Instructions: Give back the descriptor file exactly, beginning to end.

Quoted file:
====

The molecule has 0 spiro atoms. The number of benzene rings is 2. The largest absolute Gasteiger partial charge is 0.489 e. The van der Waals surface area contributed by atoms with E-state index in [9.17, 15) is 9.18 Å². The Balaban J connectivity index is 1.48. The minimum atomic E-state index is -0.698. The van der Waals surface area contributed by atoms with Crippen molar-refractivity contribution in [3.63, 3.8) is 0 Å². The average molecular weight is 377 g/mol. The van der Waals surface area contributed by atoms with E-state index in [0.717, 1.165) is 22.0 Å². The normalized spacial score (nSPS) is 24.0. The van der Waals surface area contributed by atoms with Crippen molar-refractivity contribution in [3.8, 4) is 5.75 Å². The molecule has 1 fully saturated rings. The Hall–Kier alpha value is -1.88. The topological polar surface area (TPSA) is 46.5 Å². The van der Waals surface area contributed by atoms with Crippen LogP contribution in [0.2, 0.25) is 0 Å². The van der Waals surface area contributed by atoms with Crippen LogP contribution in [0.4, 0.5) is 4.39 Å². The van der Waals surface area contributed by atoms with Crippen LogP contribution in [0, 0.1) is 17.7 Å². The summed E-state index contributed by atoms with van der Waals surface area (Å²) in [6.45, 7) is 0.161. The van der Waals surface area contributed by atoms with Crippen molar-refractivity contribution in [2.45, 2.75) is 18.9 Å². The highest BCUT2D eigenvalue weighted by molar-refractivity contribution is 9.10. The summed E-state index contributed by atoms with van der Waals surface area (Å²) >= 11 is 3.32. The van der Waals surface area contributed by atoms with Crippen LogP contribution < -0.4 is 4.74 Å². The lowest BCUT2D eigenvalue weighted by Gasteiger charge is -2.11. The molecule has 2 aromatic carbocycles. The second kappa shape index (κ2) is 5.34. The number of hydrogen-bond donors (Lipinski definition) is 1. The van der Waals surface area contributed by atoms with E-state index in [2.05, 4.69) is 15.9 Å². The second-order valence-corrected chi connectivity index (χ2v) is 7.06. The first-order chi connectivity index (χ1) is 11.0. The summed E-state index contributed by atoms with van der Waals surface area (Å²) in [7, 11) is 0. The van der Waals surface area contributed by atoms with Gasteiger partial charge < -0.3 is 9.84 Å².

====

The molecule has 0 spiro atoms. The number of benzene rings is 2. The largest absolute Gasteiger partial charge is 0.489 e. The van der Waals surface area contributed by atoms with E-state index in [9.17, 15) is 9.18 Å². The Balaban J connectivity index is 1.48. The minimum atomic E-state index is -0.698. The van der Waals surface area contributed by atoms with Crippen molar-refractivity contribution in [3.63, 3.8) is 0 Å². The average molecular weight is 377 g/mol. The van der Waals surface area contributed by atoms with E-state index in [0.717, 1.165) is 22.0 Å². The normalized spacial score (nSPS) is 24.0. The van der Waals surface area contributed by atoms with Crippen molar-refractivity contribution in [3.8, 4) is 5.75 Å². The molecule has 1 fully saturated rings. The Hall–Kier alpha value is -1.88. The topological polar surface area (TPSA) is 46.5 Å². The van der Waals surface area contributed by atoms with Crippen LogP contribution in [0.2, 0.25) is 0 Å². The van der Waals surface area contributed by atoms with Crippen LogP contribution in [0.4, 0.5) is 4.39 Å². The van der Waals surface area contributed by atoms with Crippen LogP contribution in [0, 0.1) is 17.7 Å². The summed E-state index contributed by atoms with van der Waals surface area (Å²) in [6.45, 7) is 0.161. The van der Waals surface area contributed by atoms with Crippen molar-refractivity contribution in [2.45, 2.75) is 18.9 Å². The highest BCUT2D eigenvalue weighted by molar-refractivity contribution is 9.10. The summed E-state index contributed by atoms with van der Waals surface area (Å²) >= 11 is 3.32. The van der Waals surface area contributed by atoms with Crippen LogP contribution < -0.4 is 4.74 Å². The lowest BCUT2D eigenvalue weighted by Gasteiger charge is -2.11. The molecule has 2 aromatic carbocycles. The second kappa shape index (κ2) is 5.34. The number of hydrogen-bond donors (Lipinski definition) is 1. The van der Waals surface area contributed by atoms with E-state index in [2.05, 4.69) is 15.9 Å². The second-order valence-corrected chi connectivity index (χ2v) is 7.06. The first-order chi connectivity index (χ1) is 11.0. The summed E-state index contributed by atoms with van der Waals surface area (Å²) in [7, 11) is 0. The van der Waals surface area contributed by atoms with Gasteiger partial charge < -0.3 is 9.84 Å².